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How far do the sources show that militant tactics hindered rather than helped the cause of votes for women?

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Introduction

Siobhan Hughes How far do the sources show that militant tactics hindered rather than helped the cause of votes for women? There is no doubt that the militant tactics used by the WSPU played a big part in the cause of votes for women, however whether it was a help rather than a hindrance is a topic of much debate The sources show that militant tactics used by the suffragettes hindered rather than helped the cause of votes for women to quite a large extent. However, we can be critical of the sources as to whether they are reliable sources by looking at who they were written by and the time that they were written. We can also look at the way the source is written and how it could be interpreted in different ways. Militant tactics hindered the cause of votes for women because some politicians believed that women should not be rewarded for such violence as it set a bad example. I think that even the suffragettes themselves believed that militant tactics were hindering the cause because, as shown in source A, Emmeline Pankhurst tries to justify her militant actions and denies that they hindered the cause. ...read more.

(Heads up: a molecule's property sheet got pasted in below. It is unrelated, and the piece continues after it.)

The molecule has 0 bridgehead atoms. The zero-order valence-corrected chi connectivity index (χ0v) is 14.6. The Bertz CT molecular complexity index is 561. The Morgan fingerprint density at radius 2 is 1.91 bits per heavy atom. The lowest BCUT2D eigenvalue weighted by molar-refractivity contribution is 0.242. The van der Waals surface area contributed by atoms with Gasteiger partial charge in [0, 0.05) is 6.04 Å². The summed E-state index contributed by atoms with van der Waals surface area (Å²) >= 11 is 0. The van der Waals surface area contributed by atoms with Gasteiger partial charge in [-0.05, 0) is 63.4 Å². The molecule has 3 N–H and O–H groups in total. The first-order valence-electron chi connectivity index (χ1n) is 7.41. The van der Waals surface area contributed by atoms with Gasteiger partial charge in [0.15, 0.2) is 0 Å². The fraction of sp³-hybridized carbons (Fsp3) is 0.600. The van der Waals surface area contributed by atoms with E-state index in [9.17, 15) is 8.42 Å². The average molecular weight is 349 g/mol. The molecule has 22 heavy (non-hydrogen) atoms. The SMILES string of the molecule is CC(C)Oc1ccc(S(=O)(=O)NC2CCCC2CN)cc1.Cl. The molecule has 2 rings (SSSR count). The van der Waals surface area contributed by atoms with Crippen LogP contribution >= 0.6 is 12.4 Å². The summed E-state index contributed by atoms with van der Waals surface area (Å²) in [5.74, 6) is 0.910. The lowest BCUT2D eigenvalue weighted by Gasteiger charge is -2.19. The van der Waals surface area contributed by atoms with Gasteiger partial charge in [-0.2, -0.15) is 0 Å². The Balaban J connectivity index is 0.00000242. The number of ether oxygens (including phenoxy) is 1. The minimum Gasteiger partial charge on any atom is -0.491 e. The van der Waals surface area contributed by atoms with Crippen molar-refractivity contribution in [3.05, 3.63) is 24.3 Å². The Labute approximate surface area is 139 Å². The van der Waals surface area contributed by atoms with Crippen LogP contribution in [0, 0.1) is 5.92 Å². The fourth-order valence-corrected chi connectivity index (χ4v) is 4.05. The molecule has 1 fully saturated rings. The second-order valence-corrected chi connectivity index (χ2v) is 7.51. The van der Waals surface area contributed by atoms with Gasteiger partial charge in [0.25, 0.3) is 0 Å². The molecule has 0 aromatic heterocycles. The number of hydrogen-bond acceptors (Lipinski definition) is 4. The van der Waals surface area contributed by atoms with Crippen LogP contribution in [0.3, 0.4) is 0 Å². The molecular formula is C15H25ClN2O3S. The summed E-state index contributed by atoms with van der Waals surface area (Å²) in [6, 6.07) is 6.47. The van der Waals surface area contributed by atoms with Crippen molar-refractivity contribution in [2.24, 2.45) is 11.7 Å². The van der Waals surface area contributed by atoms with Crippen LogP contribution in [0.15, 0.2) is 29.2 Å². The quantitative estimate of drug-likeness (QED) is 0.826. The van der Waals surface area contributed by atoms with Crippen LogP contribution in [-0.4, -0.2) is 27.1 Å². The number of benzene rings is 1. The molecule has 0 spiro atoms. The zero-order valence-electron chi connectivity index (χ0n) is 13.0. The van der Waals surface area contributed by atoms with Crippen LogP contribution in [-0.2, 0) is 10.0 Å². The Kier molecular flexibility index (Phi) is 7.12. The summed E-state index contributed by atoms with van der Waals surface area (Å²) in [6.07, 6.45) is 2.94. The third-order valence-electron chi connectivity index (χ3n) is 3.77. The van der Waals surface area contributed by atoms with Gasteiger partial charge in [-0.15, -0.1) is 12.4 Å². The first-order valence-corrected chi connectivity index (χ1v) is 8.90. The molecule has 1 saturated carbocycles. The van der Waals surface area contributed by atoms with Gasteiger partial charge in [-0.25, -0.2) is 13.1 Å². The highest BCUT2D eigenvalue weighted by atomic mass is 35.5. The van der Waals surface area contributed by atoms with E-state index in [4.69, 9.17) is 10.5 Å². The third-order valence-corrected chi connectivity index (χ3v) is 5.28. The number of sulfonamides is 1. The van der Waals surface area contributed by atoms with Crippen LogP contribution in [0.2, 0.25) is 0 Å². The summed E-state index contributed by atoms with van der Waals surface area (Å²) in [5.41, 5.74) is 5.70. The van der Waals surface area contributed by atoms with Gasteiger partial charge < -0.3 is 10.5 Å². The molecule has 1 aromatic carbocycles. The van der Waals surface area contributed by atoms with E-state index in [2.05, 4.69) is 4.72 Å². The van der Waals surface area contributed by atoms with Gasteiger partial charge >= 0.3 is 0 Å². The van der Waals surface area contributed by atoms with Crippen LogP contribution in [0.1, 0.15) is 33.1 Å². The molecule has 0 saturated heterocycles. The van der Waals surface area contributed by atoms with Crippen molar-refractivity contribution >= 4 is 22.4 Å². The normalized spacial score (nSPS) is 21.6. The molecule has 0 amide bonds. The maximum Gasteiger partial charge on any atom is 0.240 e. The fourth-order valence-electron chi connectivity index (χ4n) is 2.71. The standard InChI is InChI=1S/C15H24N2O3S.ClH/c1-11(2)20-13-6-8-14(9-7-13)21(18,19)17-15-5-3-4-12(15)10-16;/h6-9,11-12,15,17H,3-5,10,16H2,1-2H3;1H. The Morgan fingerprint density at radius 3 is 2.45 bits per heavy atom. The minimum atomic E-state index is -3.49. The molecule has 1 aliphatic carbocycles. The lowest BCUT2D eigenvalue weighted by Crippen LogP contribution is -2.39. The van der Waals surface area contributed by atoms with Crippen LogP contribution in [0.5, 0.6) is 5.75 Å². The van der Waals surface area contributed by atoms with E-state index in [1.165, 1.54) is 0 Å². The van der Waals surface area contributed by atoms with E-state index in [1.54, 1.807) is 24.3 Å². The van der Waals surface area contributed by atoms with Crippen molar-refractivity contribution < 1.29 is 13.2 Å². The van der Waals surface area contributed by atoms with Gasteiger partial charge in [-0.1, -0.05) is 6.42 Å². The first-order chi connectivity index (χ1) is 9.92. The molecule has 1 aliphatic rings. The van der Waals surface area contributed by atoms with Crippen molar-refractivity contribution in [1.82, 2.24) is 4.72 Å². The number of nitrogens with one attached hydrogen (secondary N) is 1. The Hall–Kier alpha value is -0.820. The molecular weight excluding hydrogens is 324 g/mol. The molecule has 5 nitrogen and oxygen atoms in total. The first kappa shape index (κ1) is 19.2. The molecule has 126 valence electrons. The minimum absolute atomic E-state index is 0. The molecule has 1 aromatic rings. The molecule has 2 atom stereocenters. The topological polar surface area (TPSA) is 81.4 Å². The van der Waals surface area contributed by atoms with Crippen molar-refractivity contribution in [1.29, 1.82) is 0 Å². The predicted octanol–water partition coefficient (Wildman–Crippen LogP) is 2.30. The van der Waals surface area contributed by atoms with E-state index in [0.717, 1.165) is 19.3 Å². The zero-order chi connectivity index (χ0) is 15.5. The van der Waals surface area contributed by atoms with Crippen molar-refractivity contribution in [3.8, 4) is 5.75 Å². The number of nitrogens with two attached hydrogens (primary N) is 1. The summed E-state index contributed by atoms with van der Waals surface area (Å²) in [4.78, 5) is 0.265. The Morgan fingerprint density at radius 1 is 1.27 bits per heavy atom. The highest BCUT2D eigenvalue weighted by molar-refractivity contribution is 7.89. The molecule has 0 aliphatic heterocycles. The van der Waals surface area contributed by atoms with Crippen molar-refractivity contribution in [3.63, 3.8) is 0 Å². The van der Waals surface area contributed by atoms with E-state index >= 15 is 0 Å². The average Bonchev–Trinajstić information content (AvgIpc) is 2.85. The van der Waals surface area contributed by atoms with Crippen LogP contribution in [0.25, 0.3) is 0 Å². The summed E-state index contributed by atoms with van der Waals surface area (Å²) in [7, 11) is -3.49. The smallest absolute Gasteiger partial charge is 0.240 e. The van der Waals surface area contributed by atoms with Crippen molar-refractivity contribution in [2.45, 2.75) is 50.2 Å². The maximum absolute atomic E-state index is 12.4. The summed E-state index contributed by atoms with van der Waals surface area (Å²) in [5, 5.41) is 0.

Middle

We can rely on this source because he has access to a lot of different evidence and he backs up his points. He is also not emotionally involved to the issue and so he can look at both sides of the story. Newspapers are very effective at expressing public opinion. As shown in sources D and E show that militant tactics hindered the cause. Source D shows how the WSPU are playing into the hands of the antis and the cartoon in source E displays a similar view. It shows how militant tactics are destroying the likelihood of women being given the vote by portraying votes for women as an owl and the militant tactics as the hammer that has killed the owl. As we know, there were numerous groups of people opposed to the cause of votes for women. The National League for opposing Women's Suffrage published posters in 1912, when opposition for votes for women was at its peak. One of the posters, shown in source F, illustrates that by giving women the vote would cause them to neglect their duties as women. ...read more.

Conclusion

We can also be critical of source B because it is clear that the writer of this source does not like the Pankhurst's and so this could make him biased towards the argument. 'The Pankhursts possessed a talent for self-publicity which they exercised for years after the campaign had ended.' He saw the Pankhursts as attention seekers. This means that we cannot take everything in this source to be politically correct. Clearly, militant tactics raised awareness; we can see this by looking at sources D, E and F. the issue is being discussed in the newspapers, which means that it is a major topic of discussion. We can also, to an extent, be critical of source C because although someone in favour of votes for women wrote it, Millicent Fawcett was the leader of another (non-militant) organisation and so she would not be in favour of the militant tactics. So, in conclusion, the sources show that militant tactics hindered the cause of votes for women at first glance, but by taking as closer look at the background of the sources and who they were written by, we can be critical of both the reliability of the sources and the different ways that they can be interpreted. ...read more.

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